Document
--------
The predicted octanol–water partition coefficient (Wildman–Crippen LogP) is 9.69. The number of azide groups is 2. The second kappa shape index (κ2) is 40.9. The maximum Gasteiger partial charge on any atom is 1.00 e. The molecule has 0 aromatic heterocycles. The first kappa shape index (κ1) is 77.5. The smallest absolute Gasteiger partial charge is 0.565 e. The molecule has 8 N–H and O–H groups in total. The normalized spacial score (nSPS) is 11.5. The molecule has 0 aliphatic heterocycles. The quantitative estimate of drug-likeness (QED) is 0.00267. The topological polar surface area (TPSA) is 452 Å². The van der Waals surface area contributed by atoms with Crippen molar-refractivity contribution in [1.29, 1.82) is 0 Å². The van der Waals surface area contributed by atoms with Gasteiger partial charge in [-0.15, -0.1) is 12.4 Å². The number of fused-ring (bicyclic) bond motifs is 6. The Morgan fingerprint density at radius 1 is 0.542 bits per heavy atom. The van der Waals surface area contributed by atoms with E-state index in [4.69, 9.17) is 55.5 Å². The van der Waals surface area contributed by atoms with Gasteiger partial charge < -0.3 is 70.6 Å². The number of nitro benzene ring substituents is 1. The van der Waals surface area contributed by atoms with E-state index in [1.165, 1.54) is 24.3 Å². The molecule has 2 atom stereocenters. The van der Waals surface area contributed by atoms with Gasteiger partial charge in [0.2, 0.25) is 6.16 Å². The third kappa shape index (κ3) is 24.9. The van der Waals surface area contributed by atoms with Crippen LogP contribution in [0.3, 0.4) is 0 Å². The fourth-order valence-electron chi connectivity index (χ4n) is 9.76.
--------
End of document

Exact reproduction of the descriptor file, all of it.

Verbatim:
The predicted octanol–water partition coefficient (Wildman–Crippen LogP) is 9.69. The number of azide groups is 2. The second kappa shape index (κ2) is 40.9. The maximum Gasteiger partial charge on any atom is 1.00 e. The molecule has 0 aromatic heterocycles. The first kappa shape index (κ1) is 77.5. The smallest absolute Gasteiger partial charge is 0.565 e. The molecule has 8 N–H and O–H groups in total. The normalized spacial score (nSPS) is 11.5. The molecule has 0 aliphatic heterocycles. The quantitative estimate of drug-likeness (QED) is 0.00267. The topological polar surface area (TPSA) is 452 Å². The van der Waals surface area contributed by atoms with Crippen molar-refractivity contribution in [1.29, 1.82) is 0 Å². The van der Waals surface area contributed by atoms with Gasteiger partial charge in [-0.15, -0.1) is 12.4 Å². The number of fused-ring (bicyclic) bond motifs is 6. The Morgan fingerprint density at radius 1 is 0.542 bits per heavy atom. The van der Waals surface area contributed by atoms with E-state index in [4.69, 9.17) is 55.5 Å². The van der Waals surface area contributed by atoms with Gasteiger partial charge < -0.3 is 70.6 Å². The number of nitro benzene ring substituents is 1. The van der Waals surface area contributed by atoms with E-state index in [1.165, 1.54) is 24.3 Å². The molecule has 2 atom stereocenters. The van der Waals surface area contributed by atoms with Gasteiger partial charge in [0.2, 0.25) is 6.16 Å². The third kappa shape index (κ3) is 24.9. The van der Waals surface area contributed by atoms with Crippen LogP contribution in [0.3, 0.4) is 0 Å². The fourth-order valence-electron chi connectivity index (χ4n) is 9.76.